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Use the form on the right to contact us with any questions, inquiries, or comments regarding the Serpents of Bienville project.

754 Government Street
Mobile, AL, 36602
United States

(251) 304-9008

The Serpents of Bienville is an artist collective started in Southern Alabama by Amanda and Sean Herman. The project has grown from a study of southern mythology and folklore to include art, books, and merchandise available for purchase. The Serpents of Bienville is a celebration of the Southern Arts community and the people that carry on the tradition of creativity. Subscribe to our blog to hear about Alabama's history, oddities, lore and hidden treasures. Follow us on social media to stay up to date with new artists and projects in our community!





Filtering by Tag: fortune teller

Alabama Oddities Weekly Rundown October 19th-October 24th

Amanda Herman

We here at Serpents of Bienville have a lot of different projects currently running.  One project that we are particularly excited about is the Alabama Oddities pieces that Amanda is writing for our social media sites.  She is doing daily updates, bringing you a new story every morning, of something strange and odd from our Southern home.  Not everyone has social media, so we will be doing weekly rundown's of her stories, which we will be publishing every Sunday.  We hope you guys enjoy, and remember to follow us on our social media sites to get daily Alabama Oddities stories.  Enjoy!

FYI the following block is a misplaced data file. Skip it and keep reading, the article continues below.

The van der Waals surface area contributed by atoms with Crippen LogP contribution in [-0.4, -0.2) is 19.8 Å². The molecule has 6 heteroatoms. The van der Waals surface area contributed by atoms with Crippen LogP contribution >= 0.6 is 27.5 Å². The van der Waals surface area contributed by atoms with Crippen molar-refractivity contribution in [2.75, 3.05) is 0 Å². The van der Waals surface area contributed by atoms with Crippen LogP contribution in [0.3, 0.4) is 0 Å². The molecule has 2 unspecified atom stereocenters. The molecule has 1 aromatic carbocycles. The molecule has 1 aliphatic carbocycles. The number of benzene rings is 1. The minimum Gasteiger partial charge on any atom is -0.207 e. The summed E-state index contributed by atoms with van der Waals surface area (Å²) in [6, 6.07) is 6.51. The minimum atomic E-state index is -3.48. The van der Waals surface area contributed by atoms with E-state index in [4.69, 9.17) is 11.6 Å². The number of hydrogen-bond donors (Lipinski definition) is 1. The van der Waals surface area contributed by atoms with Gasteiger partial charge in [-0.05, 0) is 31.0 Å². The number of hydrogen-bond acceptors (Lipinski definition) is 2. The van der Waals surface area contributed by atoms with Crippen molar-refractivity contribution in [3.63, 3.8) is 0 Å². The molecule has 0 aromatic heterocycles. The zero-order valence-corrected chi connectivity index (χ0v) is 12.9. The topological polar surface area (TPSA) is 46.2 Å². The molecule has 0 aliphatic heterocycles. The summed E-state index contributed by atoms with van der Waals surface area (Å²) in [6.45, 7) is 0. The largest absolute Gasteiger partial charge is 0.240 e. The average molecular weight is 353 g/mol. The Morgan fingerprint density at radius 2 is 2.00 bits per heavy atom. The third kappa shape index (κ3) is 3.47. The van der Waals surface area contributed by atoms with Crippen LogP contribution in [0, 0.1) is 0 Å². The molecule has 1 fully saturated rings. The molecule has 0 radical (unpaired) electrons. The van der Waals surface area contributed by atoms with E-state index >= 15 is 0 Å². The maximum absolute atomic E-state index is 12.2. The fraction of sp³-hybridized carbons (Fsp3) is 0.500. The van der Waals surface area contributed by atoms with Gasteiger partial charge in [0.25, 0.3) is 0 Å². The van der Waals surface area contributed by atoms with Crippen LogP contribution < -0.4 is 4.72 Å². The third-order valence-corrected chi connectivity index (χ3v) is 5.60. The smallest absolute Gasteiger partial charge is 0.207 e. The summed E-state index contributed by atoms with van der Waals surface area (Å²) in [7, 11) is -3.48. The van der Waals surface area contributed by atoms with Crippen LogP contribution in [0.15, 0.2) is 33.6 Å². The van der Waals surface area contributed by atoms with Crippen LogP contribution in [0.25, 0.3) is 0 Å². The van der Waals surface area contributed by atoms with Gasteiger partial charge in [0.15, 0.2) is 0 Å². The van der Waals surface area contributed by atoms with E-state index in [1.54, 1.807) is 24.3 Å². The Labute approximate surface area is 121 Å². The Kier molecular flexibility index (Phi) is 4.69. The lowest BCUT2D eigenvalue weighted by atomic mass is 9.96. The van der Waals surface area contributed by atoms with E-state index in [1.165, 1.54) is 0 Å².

Photograph of Old Fort Gaines

Photograph of Old Fort Gaines

Ancient Guard of Fort Gaines - Monday October 19th

Fort Gaines is said to have a native protector, a motherly defender, an ancient guard, that came from the spirit haven that is Massacre Island. An old native American woman has been seen roaming the outer halls of Fort Gaines, keeping a watchful eye and protecting her sacred ground from disrespectful intruders. She has disdain for the settlers that took her people’s land and is known to be incredibly angered by those who do not hold her home to the regard that she has. This woman is said to be clothed in the skins and furs of the indigenous animals and her face is heavily aged by weather and worry. Is she one of the reasons that Massacre Island is so cursed, because she believes, along with the spirits of her people still present on the ancient burial mounds, that people have not treated the land and each other with the respect that is deserved?


Illustration from JJ Abram's "Fringe"

Illustration from JJ Abram's "Fringe"

Hueytown Hum - Wednesday October 21st